At Home Teeth Whitening Trends: Fact or FictioN?

Recently, several DIY (“Do It Yourself”), at home, teeth whitening trends have surfaced on social media, online and in magazines. Because the majority of us wish for a whiter and brighter smile, it is easy to fall susceptible to the presented natural remedies. However, using these methods may often lead to more harm than benefit, with unproven efficiencies: 

1. Kitchen staples: various fruits,  lemons, oranges, apple cider vinegar, pineapple, mango, baking soda 

Normal consumption of these items is healthy, but using them in efforts of whitening can be damaging. These products often contain acidic digestive enzymes and possess abrasive qualities that may potentially wear away at your enamel with prolonged exposure. Your enamel serves as the thin outer coating  that protects your teeth from sensitivity and cavities. 

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2. Scrubs: activated charcoal, baking soda-hydrogen peroxide paste 

Currently, no evidence exists in support of dental products with charcoal being safe or effective. In fact, these corrosive materials may actually lead to your teeth becoming yellower in appearance. If the scrub is too rough, the enamel may wear away, exposing the underlying layer, dentin, which is a soft, yellow tissue. 

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3. Spices/Oils: coconut oil, turmeric spice 

Oils and spices are great additions in cooking. However, swishing them around your mouth or trying them out for whitening purposes, has yielded no reliable scientific evidence. 

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Though these DIY trends may actually negatively impact the appearance and health of your teeth, there are numerous ways in which you can take action daily to improve upon or maintain the whiteness of your teeth. These methods include:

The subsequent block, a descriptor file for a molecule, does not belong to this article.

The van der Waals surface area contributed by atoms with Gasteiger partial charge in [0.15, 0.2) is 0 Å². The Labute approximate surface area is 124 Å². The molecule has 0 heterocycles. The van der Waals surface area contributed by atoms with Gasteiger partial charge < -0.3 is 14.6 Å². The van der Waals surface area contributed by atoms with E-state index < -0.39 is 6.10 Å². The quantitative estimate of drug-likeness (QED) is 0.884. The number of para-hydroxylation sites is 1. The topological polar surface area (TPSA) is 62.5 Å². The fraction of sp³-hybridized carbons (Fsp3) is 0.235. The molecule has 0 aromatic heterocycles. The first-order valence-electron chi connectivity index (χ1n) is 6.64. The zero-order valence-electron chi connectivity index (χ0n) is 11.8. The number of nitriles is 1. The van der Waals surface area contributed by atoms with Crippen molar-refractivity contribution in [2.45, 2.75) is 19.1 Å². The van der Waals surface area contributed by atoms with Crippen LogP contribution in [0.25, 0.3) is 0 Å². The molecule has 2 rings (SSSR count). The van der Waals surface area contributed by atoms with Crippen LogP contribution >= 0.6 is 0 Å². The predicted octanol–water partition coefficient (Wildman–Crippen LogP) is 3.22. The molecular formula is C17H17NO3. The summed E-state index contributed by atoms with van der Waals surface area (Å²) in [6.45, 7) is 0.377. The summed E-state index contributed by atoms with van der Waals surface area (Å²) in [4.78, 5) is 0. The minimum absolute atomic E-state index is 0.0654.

• Brushing your teeth two times per day, for two minutes per instance 
  • Utilizing a whitening toothpaste, with the ADA Seal of Acceptance 
  • Flossing between your teeth frequently 
  • Not smoking or using tobacco products
  • Regularly visiting your dentist for periodic checkups and cleanings 
  • Limiting intake of foods and beverages that may stain your teeth (coffee, tea, red wine) 

Before trying a specific whitening product or service, consult your dentist for advice before proceeding. Several ADA approved bleaching products exist, but certain ones may be better for your teeth than others. Additionally, inquire about the whitening services and products that are offered at your dental practice to learn more, and receive an expert opinion on how to best approach with brightening your smile! These services often yield safer and longer lasting results, with scientific validation. 

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